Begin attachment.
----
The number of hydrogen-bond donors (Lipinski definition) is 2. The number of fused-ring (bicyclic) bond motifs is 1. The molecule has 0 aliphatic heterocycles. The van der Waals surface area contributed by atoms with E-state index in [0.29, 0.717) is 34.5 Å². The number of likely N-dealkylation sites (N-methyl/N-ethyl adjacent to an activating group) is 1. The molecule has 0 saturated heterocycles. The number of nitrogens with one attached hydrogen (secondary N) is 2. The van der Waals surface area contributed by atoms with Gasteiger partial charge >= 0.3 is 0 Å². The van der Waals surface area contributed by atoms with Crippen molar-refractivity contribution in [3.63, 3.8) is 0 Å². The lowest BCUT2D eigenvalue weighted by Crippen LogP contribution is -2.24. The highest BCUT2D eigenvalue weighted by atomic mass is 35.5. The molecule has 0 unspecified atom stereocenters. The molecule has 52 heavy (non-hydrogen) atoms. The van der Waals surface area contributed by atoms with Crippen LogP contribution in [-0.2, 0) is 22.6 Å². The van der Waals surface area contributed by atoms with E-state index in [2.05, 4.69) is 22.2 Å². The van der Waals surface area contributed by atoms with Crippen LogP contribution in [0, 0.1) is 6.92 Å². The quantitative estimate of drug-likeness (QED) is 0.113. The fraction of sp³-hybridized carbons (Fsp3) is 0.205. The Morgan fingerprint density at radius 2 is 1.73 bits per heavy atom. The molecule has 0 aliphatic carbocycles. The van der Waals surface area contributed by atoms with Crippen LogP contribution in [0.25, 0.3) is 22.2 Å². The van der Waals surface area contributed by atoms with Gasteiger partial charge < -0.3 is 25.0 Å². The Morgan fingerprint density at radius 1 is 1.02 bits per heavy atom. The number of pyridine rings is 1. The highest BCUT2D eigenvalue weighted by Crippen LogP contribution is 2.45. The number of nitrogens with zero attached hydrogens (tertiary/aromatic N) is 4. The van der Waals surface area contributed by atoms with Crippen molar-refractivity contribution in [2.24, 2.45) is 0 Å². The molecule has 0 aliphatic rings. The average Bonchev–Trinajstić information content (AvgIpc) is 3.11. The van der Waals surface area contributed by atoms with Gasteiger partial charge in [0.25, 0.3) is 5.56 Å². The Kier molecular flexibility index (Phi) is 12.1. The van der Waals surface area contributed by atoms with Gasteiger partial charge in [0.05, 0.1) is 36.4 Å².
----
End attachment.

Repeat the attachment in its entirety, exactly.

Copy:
The number of hydrogen-bond donors (Lipinski definition) is 2. The number of fused-ring (bicyclic) bond motifs is 1. The molecule has 0 aliphatic heterocycles. The van der Waals surface area contributed by atoms with E-state index in [0.29, 0.717) is 34.5 Å². The number of likely N-dealkylation sites (N-methyl/N-ethyl adjacent to an activating group) is 1. The molecule has 0 saturated heterocycles. The number of nitrogens with one attached hydrogen (secondary N) is 2. The van der Waals surface area contributed by atoms with Gasteiger partial charge >= 0.3 is 0 Å². The van der Waals surface area contributed by atoms with Crippen molar-refractivity contribution in [3.63, 3.8) is 0 Å². The lowest BCUT2D eigenvalue weighted by Crippen LogP contribution is -2.24. The highest BCUT2D eigenvalue weighted by atomic mass is 35.5. The molecule has 0 unspecified atom stereocenters. The molecule has 52 heavy (non-hydrogen) atoms. The van der Waals surface area contributed by atoms with Crippen LogP contribution in [-0.2, 0) is 22.6 Å². The van der Waals surface area contributed by atoms with E-state index in [2.05, 4.69) is 22.2 Å². The van der Waals surface area contributed by atoms with Crippen LogP contribution in [0, 0.1) is 6.92 Å². The quantitative estimate of drug-likeness (QED) is 0.113. The fraction of sp³-hybridized carbons (Fsp3) is 0.205. The Morgan fingerprint density at radius 2 is 1.73 bits per heavy atom. The molecule has 0 aliphatic carbocycles. The van der Waals surface area contributed by atoms with Crippen LogP contribution in [0.25, 0.3) is 22.2 Å². The van der Waals surface area contributed by atoms with Gasteiger partial charge < -0.3 is 25.0 Å². The Morgan fingerprint density at radius 1 is 1.02 bits per heavy atom. The number of pyridine rings is 1. The highest BCUT2D eigenvalue weighted by Crippen LogP contribution is 2.45. The number of nitrogens with zero attached hydrogens (tertiary/aromatic N) is 4. The van der Waals surface area contributed by atoms with Crippen molar-refractivity contribution in [2.24, 2.45) is 0 Å². The molecule has 0 aliphatic rings. The average Bonchev–Trinajstić information content (AvgIpc) is 3.11. The van der Waals surface area contributed by atoms with Gasteiger partial charge in [0.25, 0.3) is 5.56 Å². The Kier molecular flexibility index (Phi) is 12.1. The van der Waals surface area contributed by atoms with Gasteiger partial charge in [0.05, 0.1) is 36.4 Å².